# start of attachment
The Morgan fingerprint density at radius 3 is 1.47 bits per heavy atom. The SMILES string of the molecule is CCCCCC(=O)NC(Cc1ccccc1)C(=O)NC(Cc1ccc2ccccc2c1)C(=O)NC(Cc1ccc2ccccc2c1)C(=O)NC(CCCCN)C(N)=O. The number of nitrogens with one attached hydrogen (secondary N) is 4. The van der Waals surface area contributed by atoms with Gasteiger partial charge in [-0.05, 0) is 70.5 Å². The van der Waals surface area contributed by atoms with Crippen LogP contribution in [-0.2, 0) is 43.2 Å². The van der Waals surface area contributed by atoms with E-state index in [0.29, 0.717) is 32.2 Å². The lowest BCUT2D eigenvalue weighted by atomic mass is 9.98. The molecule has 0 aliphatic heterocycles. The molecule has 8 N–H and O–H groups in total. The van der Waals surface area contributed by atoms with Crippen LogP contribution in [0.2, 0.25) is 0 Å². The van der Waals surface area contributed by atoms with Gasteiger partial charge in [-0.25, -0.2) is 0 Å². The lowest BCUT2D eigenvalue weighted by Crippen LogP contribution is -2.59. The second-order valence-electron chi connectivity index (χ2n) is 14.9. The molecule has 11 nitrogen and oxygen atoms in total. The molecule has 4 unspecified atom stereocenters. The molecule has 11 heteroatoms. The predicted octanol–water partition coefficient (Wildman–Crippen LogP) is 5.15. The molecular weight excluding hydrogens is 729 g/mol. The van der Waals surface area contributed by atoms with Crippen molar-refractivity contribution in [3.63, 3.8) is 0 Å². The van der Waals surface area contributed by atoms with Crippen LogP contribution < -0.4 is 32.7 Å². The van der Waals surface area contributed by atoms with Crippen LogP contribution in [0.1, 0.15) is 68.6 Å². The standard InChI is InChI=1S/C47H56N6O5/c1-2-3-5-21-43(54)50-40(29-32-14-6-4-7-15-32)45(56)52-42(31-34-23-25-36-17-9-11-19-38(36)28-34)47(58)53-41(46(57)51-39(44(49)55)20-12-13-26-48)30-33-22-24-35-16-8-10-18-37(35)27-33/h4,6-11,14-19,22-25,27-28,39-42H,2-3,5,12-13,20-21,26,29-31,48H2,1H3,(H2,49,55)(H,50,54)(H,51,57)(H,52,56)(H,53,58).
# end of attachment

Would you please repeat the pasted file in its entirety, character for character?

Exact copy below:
The Morgan fingerprint density at radius 3 is 1.47 bits per heavy atom. The SMILES string of the molecule is CCCCCC(=O)NC(Cc1ccccc1)C(=O)NC(Cc1ccc2ccccc2c1)C(=O)NC(Cc1ccc2ccccc2c1)C(=O)NC(CCCCN)C(N)=O. The number of nitrogens with one attached hydrogen (secondary N) is 4. The van der Waals surface area contributed by atoms with Gasteiger partial charge in [-0.05, 0) is 70.5 Å². The van der Waals surface area contributed by atoms with Crippen LogP contribution in [-0.2, 0) is 43.2 Å². The van der Waals surface area contributed by atoms with E-state index in [0.29, 0.717) is 32.2 Å². The lowest BCUT2D eigenvalue weighted by atomic mass is 9.98. The molecule has 0 aliphatic heterocycles. The molecule has 8 N–H and O–H groups in total. The van der Waals surface area contributed by atoms with Crippen LogP contribution in [0.2, 0.25) is 0 Å². The van der Waals surface area contributed by atoms with Gasteiger partial charge in [-0.25, -0.2) is 0 Å². The lowest BCUT2D eigenvalue weighted by Crippen LogP contribution is -2.59. The second-order valence-electron chi connectivity index (χ2n) is 14.9. The molecule has 11 nitrogen and oxygen atoms in total. The molecule has 4 unspecified atom stereocenters. The molecule has 11 heteroatoms. The predicted octanol–water partition coefficient (Wildman–Crippen LogP) is 5.15. The molecular weight excluding hydrogens is 729 g/mol. The van der Waals surface area contributed by atoms with Crippen molar-refractivity contribution in [3.63, 3.8) is 0 Å². The van der Waals surface area contributed by atoms with Crippen LogP contribution < -0.4 is 32.7 Å². The van der Waals surface area contributed by atoms with Crippen LogP contribution in [0.1, 0.15) is 68.6 Å². The standard InChI is InChI=1S/C47H56N6O5/c1-2-3-5-21-43(54)50-40(29-32-14-6-4-7-15-32)45(56)52-42(31-34-23-25-36-17-9-11-19-38(36)28-34)47(58)53-41(46(57)51-39(44(49)55)20-12-13-26-48)30-33-22-24-35-16-8-10-18-37(35)27-33/h4,6-11,14-19,22-25,27-28,39-42H,2-3,5,12-13,20-21,26,29-31,48H2,1H3,(H2,49,55)(H,50,54)(H,51,57)(H,52,56)(H,53,58).